OSHA calls for fine against company following the death of two workers who fell down an elevator shaft

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OCCUPATIONAL SAFETY AND HEALTH ADMINISTRATION officials have proposed $23,280 in fines against subcontractor World Wrecking and $32,000 in fines against GenCorp, the prime contractor for demolition and asbestos abatement on a Washington Ave. hotel development project where two workers were killed in June.

By TIM ROWDEN

Editor

The Occupational Safety and Health Administration has cited World Wrecking and Scrap Salvage Services Inc. after two of its workers fell to their deaths in June in an elevator shaft in St. Louis.

OSHA is proposing penalties of $23,280.

Joey Hale, 44, and Ben Ricks, 58, both of St. Louis, were working in a spider basket suspended inside an elevator shaft on the sixth floor of the former International Shoe Building, which is being converted into a hotel, on June 4 when the cable holding the basket snapped.

Hale and Ricks were working for World Wrecking, a subcontractor of GenCorp, cutting out the elevator shaft when the fatal accident occurred.

MULTIPLE FAILURES

OSHA said World Wrecking:

• Failed to make sure the workers used a vertical lifeline or other “fall protection;”

• Failed to conduct regular inspections of scaffold equipment;

• Failed to train workers to recognize and avoid hazards; and

• Failed to properly ground an electric motor used on the scaffold.

OSHA also proposed fines of about $32,000 for GenCorp, the prime contractor for demolition and asbestos abatement on the project, stating the company:

• Failed to protect workers from an electrocution hazard;

• Failed to have the scaffold and its components “inspected by a competent person to ensure that a complete fall protection system was in place.”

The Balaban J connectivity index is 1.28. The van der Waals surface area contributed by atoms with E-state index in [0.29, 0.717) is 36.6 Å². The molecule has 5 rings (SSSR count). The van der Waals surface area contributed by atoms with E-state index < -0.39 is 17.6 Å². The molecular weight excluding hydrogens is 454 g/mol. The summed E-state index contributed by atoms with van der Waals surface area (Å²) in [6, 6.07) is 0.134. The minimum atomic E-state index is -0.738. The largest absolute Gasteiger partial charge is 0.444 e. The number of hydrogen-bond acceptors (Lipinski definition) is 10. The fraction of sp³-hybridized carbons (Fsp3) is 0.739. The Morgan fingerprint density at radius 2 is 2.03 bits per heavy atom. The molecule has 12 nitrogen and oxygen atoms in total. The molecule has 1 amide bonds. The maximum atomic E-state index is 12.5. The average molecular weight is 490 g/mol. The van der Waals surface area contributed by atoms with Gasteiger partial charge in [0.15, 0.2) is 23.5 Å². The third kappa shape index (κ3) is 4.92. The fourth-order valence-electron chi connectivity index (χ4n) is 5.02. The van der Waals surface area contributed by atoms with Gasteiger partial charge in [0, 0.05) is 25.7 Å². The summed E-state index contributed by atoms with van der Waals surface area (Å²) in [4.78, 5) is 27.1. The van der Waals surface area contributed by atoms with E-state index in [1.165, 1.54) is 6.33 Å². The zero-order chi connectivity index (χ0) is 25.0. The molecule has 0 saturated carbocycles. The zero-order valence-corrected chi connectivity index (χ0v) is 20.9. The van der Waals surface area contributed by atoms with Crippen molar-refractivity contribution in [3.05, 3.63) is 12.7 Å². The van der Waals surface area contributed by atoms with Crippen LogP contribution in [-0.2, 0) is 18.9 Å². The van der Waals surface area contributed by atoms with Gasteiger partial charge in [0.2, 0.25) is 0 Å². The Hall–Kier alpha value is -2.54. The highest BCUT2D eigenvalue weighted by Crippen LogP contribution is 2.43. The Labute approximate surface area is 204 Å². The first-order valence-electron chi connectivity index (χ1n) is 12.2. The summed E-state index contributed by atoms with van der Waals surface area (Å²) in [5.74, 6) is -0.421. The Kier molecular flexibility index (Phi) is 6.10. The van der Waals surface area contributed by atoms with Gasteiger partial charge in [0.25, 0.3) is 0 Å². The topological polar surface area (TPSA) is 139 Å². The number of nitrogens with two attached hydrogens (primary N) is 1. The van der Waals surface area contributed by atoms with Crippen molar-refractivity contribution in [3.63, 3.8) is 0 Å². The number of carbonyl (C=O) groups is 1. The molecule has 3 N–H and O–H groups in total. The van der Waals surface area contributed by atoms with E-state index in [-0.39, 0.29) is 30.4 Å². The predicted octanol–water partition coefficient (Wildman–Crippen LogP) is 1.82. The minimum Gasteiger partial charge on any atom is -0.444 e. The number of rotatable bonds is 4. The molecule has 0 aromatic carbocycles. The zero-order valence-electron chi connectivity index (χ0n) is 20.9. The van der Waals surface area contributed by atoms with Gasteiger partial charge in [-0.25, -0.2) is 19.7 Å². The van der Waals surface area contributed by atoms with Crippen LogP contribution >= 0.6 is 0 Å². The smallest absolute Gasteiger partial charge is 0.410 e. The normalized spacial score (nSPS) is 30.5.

OSHA said Hale and Ricks weren’t attached to independent “vertical lifelines” as is standard safety procedure on such jobs.

‘NOT OPTIONAL’

OSHA announced its findings and proposed fines last week. “Providing fall protection for employees working at heights is not optional and can prevent tragedies,” Bill McDonald, director of OSHA’s St. Louis area office, said in a statement.

GenCorp issued a statement in June claiming that World Wrecking had a signatory contract with Laborers Local 42 on the project and that Hale and Ricks were both union members. Both had formerly been union members but were not active members at the time of the accident.

World Wrecking had signed a one-time agreement on this job with Laborers Local 42 in January to perform cutting torch work, but the Local 42 members working on the project were let go in March shortly after the union filed a safety and health complaint with OSHA regarding improper asbestos containment and failure to properly address fall hazards at the jobsite.

At the time they were let go, the Local 42 members who were originally working on the job were told the cutting torch work they were performing was ahead of schedule and the rest of the job was running behind so there was no work for them to perform.

World Wrecking then replaced them with Ricks and Hale, the two men who were killed.

Local 42 has been working to organize employees of GenCorp.

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